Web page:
New Ways to Boost Rural Areas
Electric cooperatives as engines of rural economic development
There is hope for rural America’s future. But it’ll take strong working relationships, a dose of imagination and a lot of elbow grease to achieve it.
That’s the view of experts and electric cooperative leaders who have been on the frontlines of the effort to revitalize rural communities in the mid-Atlantic and across the country.
“There are opportunities to reduce household energy burdens and put those dollars to work in ways that improve the quality of life. There are opportunities to improve the quality of the housing stock and to help businesses that are struggling,” says John Hewa, president and CEO of Rappahannock Electric Cooperative, based in Fredericksburg, Va.
“But it takes a lot of different partnerships at the table to make these things happen,” he adds.
Hewa and Curtis Wynn, former president of the National Rural Electric Cooperative Association, spoke at a forum on community investment during the NRECA Regions 1&4 meeting in September at National Harbor, Md. The Virginia, Maryland & Delaware Association of Electric Cooperatives, which publishes Cooperative Living, hosted the meeting of co-op leaders from 15 states.
Wynn, president and CEO of Roanoke Electric Cooperative in North Carolina, says his region has benefitted from the co-op’s efforts in creating a collaborative of residents, businesses and organizations that addresses community needs beyond electricity.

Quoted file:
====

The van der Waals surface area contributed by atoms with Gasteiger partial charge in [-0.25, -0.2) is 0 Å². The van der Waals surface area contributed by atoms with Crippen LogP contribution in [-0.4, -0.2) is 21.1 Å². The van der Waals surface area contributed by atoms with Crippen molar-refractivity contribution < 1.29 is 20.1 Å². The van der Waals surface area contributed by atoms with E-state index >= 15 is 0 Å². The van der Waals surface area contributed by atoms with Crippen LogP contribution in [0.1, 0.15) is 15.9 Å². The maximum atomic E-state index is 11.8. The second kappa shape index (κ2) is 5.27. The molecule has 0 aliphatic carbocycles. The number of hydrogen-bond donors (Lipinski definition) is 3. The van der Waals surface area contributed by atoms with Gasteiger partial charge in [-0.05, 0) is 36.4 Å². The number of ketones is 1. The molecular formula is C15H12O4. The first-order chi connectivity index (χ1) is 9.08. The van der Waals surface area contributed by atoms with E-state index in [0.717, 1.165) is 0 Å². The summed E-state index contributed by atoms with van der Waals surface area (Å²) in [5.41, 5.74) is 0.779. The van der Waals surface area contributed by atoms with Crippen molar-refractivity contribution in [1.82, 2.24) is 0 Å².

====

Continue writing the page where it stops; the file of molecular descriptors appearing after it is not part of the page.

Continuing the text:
“You’ll find two community organizations just a few miles apart going after some of the same ideas. But getting everybody in the same room has really meant a lot in terms of getting these ideas together,” Wynn says.
Hewa says REC has been reaching out to its members in three ways. It has engaged them in support of traditional community support; he said more than 29,000 members participate in REC’s giving programs, from small donations to meal deliveries during the pandemic.
The cooperative also has hired a full-time economic development director to help businesses grow and retain employees. Finally, REC surveyed its members on the need for broadband across its sprawling territory, which spans all or parts of 22 counties.
“They expect us to be at the table. They expect us to help make this happen,” he says. To that end, REC has been working as a facilitator with internet service providers, county governments and other stakeholders to bridge its members’ digital divide.
Becky McCray, co-founder of SaveYour.Town, a group that conducts surveys of rural residents, says those are the kinds of initiatives that will pay dividends in small towns.
“The most important thing to remember is that local people remain focused on the long-term challenges in their community,” she says. “They outweigh the impact of the pandemic and the economic impacts around it.”